Keidel: Do Yankees Really Need To Trade For A Starting Pitcher?

By WFAN Sports Radio 101.9 FM/66AM New York

After Didi Gregorius belted that high fastball Tuesday night, watched it soar over the right-center field and gleefully skipped around the bases, we were provided yet another reminder of this charmed summer in the Bronx. 

Jack Curry marveled at the blast from his perch at the YES Network, asserting that the ball Gregorius bashed, 4 feet above the ground when he swung, was the highest pitch hit for a homer this season. For all of his talent, Gregorius has gone from a power-hitting revelation two years ago to just one of the guys this year, one morsel in pinstriped pastry that has fans licking their chops all season. 

This wasn't supposed to happen. But it did. The Yankees have defied odds and have turned jams into gems since the first player plopped onto the injured list.

Now as they mine MLB for one more pitcher, you wonder if the Yankees have to. All season we've recycled the same mantra, that the Bronx Bombers are one arm short of winning the World Series. And it does make sense when you consider the more robust rotations around the sport, particularly the Astros and Dodgers, whose top two starters can steal four games out of seven.

Brian Cashman and Aaron BooneKim Klement/USA TODAY Images

But what if the Yanks did nothing? Unless they are assured a big-ticket and big-game hurler like Madison Bumgarner, there's reason for pause at parting with the Yankees' sparkling young talent for a pitching rental. 

The Yankees (60-33) have the best record in the AL and the fewest losses in the major, and they lead the only division (AL East) with three teams at least seven games over .500. And their rotation has been surging lately. James Paxton has not allowed more than two runs in any of his last three starts, with a 3.94 ERA on the season. The Yankees have won Masahiro Tanaka's last six starts (including that 17-13 abomination in London). CC Sabathia has tossed four straight quality starts. Domingo German is 11-2 -- tied for the second-most wins in the AL -- and has yielded one run over his last two starts (12 innings pitched).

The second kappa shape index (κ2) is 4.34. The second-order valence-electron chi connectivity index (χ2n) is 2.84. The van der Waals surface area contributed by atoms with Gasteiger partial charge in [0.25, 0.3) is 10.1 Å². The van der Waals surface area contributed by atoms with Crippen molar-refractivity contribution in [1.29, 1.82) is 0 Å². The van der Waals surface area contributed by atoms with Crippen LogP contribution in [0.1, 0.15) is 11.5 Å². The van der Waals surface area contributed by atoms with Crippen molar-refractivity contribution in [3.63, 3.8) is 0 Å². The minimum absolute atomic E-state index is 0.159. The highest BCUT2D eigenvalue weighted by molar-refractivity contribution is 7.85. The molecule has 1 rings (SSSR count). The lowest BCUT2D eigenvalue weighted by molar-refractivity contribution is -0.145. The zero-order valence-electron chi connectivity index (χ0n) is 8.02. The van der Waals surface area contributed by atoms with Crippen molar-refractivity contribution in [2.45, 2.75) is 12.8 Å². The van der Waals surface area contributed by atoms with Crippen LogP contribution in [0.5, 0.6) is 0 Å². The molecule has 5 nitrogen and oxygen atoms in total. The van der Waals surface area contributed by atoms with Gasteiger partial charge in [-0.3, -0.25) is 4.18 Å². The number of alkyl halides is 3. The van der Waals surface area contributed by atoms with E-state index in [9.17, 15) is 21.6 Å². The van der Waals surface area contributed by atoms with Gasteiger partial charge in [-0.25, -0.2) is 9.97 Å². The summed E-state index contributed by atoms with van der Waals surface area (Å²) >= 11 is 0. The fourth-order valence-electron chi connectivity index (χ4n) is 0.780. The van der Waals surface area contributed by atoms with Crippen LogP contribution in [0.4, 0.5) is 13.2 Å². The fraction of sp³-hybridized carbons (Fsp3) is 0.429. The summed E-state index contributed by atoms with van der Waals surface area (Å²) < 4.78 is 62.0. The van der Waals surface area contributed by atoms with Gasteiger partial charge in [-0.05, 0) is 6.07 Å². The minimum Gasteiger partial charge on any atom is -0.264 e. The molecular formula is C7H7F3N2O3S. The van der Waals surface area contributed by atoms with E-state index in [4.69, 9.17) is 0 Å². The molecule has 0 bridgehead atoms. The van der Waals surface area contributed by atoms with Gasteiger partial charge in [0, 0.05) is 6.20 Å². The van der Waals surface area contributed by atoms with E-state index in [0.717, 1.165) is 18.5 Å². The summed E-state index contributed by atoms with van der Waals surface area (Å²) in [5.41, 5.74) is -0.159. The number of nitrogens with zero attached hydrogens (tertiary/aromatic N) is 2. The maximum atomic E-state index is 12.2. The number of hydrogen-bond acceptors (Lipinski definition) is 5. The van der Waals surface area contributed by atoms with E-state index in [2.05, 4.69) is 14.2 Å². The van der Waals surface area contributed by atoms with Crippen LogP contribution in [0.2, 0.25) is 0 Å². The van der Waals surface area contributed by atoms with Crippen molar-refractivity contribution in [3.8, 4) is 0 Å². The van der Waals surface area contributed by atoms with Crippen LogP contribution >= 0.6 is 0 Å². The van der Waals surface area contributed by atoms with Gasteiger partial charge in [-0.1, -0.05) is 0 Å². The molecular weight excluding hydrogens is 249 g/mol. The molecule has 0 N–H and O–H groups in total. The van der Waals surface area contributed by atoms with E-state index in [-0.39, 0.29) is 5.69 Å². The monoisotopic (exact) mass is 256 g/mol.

According to FanGraphs, the Yanks project to have the best bullpen (2.9 WAR) and third-best rotation in the majors (7.4 WAR) the rest of the way, behind only the Nationals and Dodgers, with a 98.7% chance to reach the postseason. And the Bombers could add by default when Dellin Betances and Luis Severino return to the mound. Even without Severino, Betances or a fireballing free agent, the Yanks are eighth in MLB, with a 4.04 ERA as a team.

Nothing can break bad like sports. Baseball coined the phrase that momentum is as strong as the next day's starter. But the Yankees aren't too bad right now. They will likely have home-field advantage in every American League playoff series they play, with the short porch, the thunderous crowd and the bright lights of the Bronx fueling them. 

General manager Brian Cashman, who has turned from the man carrying the team's wallet to the team's wizard, is checking all over, from San Francisco to Arlington to Toronto. Joel Sherman scoured the free-agent landscape for the New York Post, listing all the possible pitchers the Yanks can pursue, with the list mutating every day based on teams dropping in and out of contention. As Sherman astutely stated, there will be no surefire ace for whom the Yanks must lavish young talent to acquire (assuming the Nats don't dangle Max Scherzer). 

Bumgarner is ideal, with the long, glittering resume and agreeable contract. But after the 2014 World Series MVP, there are a host of variables, a gaggle of good pitchers, one of whom the Bombers need to be great. Is that worth Miguel Andujar or similar? 

The Yankees have turned baseball orthodoxy on its head all season. Consider Tuesday's game, which they were losing 3-2 in the eighth inning before exploding to an 8-3 win. Rays pitcher Ryne Stanek has surrendered 19 runs all season -- 10 to the Yankees, nine of them to the rest of baseball. Despite super sluggers Aaron Judge and Giancarlo Stanton combining to play 48 of a possible 186 total games, the Bombers have scored 524 runs, just one short of the Twins for the most in either league. 

The Yankees do what fine teams do, find ways to win despite the percentages or the players in the game, with a turnstile of new stars taking rounds as the hero of the night. There's a reason to trade before the July 31 deadline, but no reason to trade for the heck of it. According to, the Yanks have 7-2 odds to win the World Series, an inch behind the Dodgers, at 3-1. 

The 2019 season seems to be swathed in blue pinstripes. And this is the final push for the Yankees' final chance to win a World Series this calendar decade. With home runs shooting out of ballparks at record rates, the Bronx Bombers may swing their way to the Fall Classic, without having to trade their way into it. 

Follow Jason on Twitter at @JasonKeidel 
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